On Sunday last, former Speaker of the National Assembly and commentator Ralph Ramkarran said the undertaking seems to be nothing but a “get-rich-quick scheme”, given the capricious and tenuous strategies and justifications provided for some aspects of the project.
In his weekly blog “The Conversation Tree”, Ramkarran outlined a number of issues in relation to the project and even suggested alternatives that the M&CC could explore before moving ahead with the contentious parking meter plan.
Among the issues he outlined are lack of consultation with stakeholders including those who will be affected the proposed location of the meters which is deemed unfair and exploitative
Ramkarran also contended that the fact the contractor would be taking 80 per cent of the revenue earned from these meters while the City Council would cash in on 20 per cent was extremely worrying.
“This smells very much like a get-rich-quick scheme to exploit owners of motor vehicles, many of whom are regular working people, for the substantial benefit of the 80 per cent private contractor(s) and not the City Council,” he stated.
Reports indicate that some 300 parking meters will be installed across the City, charging $125 every 15 minutes for an expected yearly income of approximately $100 million to $200 million.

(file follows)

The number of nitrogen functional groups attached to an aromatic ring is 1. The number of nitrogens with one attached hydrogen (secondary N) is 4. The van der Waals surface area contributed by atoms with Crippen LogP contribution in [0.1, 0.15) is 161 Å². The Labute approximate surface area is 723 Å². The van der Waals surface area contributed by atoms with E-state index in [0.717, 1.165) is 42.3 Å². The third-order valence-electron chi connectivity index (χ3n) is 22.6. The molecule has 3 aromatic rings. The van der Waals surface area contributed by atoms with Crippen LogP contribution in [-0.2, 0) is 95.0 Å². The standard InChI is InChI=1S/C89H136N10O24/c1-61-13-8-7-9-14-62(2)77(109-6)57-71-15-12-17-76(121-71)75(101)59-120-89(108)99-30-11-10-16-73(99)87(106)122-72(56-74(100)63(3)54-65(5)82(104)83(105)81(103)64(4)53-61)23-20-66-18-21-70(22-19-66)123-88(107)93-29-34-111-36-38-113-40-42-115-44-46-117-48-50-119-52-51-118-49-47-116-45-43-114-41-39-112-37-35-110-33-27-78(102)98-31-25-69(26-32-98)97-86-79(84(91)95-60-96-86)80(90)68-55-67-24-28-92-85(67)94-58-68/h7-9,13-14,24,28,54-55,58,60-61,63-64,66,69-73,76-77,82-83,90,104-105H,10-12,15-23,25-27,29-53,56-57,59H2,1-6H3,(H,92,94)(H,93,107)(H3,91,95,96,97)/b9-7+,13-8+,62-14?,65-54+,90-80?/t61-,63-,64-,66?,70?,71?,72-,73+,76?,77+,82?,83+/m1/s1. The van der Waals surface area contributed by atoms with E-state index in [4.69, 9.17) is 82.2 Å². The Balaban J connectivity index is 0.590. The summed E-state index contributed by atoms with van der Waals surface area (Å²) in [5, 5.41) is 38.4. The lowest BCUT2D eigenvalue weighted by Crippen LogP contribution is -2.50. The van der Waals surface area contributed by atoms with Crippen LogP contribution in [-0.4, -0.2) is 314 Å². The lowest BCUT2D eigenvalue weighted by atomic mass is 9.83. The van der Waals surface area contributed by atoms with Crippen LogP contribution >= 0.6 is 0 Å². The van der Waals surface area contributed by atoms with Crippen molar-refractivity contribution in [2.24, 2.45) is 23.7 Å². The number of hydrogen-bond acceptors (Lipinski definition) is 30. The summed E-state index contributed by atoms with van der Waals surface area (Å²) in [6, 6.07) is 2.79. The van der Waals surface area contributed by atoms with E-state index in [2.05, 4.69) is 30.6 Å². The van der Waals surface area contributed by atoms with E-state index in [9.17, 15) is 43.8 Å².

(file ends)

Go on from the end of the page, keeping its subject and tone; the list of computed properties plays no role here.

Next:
He also expressed concerns over the lack of any tendering process.
Cultural Policy Advisor to the Education Minister Ruel Johnson also criticised the manner in which the project was being executed. In his Facebook post, Johnson posited, “Why on earth would any sane person interested in good governance want this deal to go through? And while I applaud Sherod Duncan, who has been completely reticent on many issues, for speaking out coherently on this one, where are the voices of the other Councillors on this? Even if there were a majority in favour, there has to be a reasonable minority against this.”
Johnson also called on the public to use this opportunity to hold the Government accountable and demand better governance. The short-lived excitement of the parking meter project was eclipsed by controversy and accusations of corruption after City Councillors, including Deputy Mayor Sherod Duncan refused to endorse the project on the grounds that the Council was not provided with enough information on the project and its contractor, including the contract with the Council inked with National Parking Systems/Smart City Solutions to install and operate the meters. There are also questions about the companies’ track record in parking meter installation.
Cush has been arguing that his companies have worked in Panama, Argentina, Peru and Mexico City among others; however, checks by this publication in these locations turned up empty as there is no mention of either company.
Further, the company’s website, was registered on April 8, 2016, about the same time fresh discussions about the installation of parking meters in Georgetown surfaced. There are also concerns that the company provided a false address for its headquarters.
Key stakeholders are raising concerns over the possibility of the undertaking being a shady deal aimed at exploiting the local populace.